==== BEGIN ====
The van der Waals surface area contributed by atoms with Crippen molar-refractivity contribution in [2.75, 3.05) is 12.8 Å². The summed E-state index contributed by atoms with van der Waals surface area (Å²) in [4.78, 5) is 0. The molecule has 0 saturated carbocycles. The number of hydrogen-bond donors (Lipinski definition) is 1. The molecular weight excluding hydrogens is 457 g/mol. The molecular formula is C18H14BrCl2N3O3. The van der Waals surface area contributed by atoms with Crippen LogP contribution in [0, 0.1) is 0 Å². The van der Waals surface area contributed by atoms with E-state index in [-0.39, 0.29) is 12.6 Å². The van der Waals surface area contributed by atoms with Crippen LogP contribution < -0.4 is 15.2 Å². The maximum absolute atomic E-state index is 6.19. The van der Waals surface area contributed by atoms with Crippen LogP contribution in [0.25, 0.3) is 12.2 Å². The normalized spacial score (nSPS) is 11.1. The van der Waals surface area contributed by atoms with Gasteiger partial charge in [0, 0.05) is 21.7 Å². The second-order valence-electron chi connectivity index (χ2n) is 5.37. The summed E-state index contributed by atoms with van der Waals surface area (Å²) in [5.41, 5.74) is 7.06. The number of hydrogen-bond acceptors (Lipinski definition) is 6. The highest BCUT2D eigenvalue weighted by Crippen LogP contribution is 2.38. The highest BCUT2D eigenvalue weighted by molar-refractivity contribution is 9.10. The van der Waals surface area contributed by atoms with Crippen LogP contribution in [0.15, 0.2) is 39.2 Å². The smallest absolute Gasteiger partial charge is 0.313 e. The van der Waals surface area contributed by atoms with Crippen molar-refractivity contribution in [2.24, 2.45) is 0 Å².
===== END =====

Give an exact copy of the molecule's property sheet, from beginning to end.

The van der Waals surface area contributed by atoms with Crippen molar-refractivity contribution in [2.75, 3.05) is 12.8 Å². The summed E-state index contributed by atoms with van der Waals surface area (Å²) in [4.78, 5) is 0. The molecule has 0 saturated carbocycles. The number of hydrogen-bond donors (Lipinski definition) is 1. The molecular weight excluding hydrogens is 457 g/mol. The molecular formula is C18H14BrCl2N3O3. The van der Waals surface area contributed by atoms with Crippen LogP contribution in [0, 0.1) is 0 Å². The van der Waals surface area contributed by atoms with E-state index in [-0.39, 0.29) is 12.6 Å². The van der Waals surface area contributed by atoms with Crippen LogP contribution < -0.4 is 15.2 Å². The maximum absolute atomic E-state index is 6.19. The van der Waals surface area contributed by atoms with Crippen LogP contribution in [0.25, 0.3) is 12.2 Å². The normalized spacial score (nSPS) is 11.1. The van der Waals surface area contributed by atoms with Gasteiger partial charge in [0, 0.05) is 21.7 Å². The second-order valence-electron chi connectivity index (χ2n) is 5.37. The summed E-state index contributed by atoms with van der Waals surface area (Å²) in [5.41, 5.74) is 7.06. The number of hydrogen-bond acceptors (Lipinski definition) is 6. The highest BCUT2D eigenvalue weighted by Crippen LogP contribution is 2.38. The highest BCUT2D eigenvalue weighted by molar-refractivity contribution is 9.10. The van der Waals surface area contributed by atoms with Crippen LogP contribution in [0.15, 0.2) is 39.2 Å². The smallest absolute Gasteiger partial charge is 0.313 e. The van der Waals surface area contributed by atoms with Crippen molar-refractivity contribution in [2.24, 2.45) is 0 Å².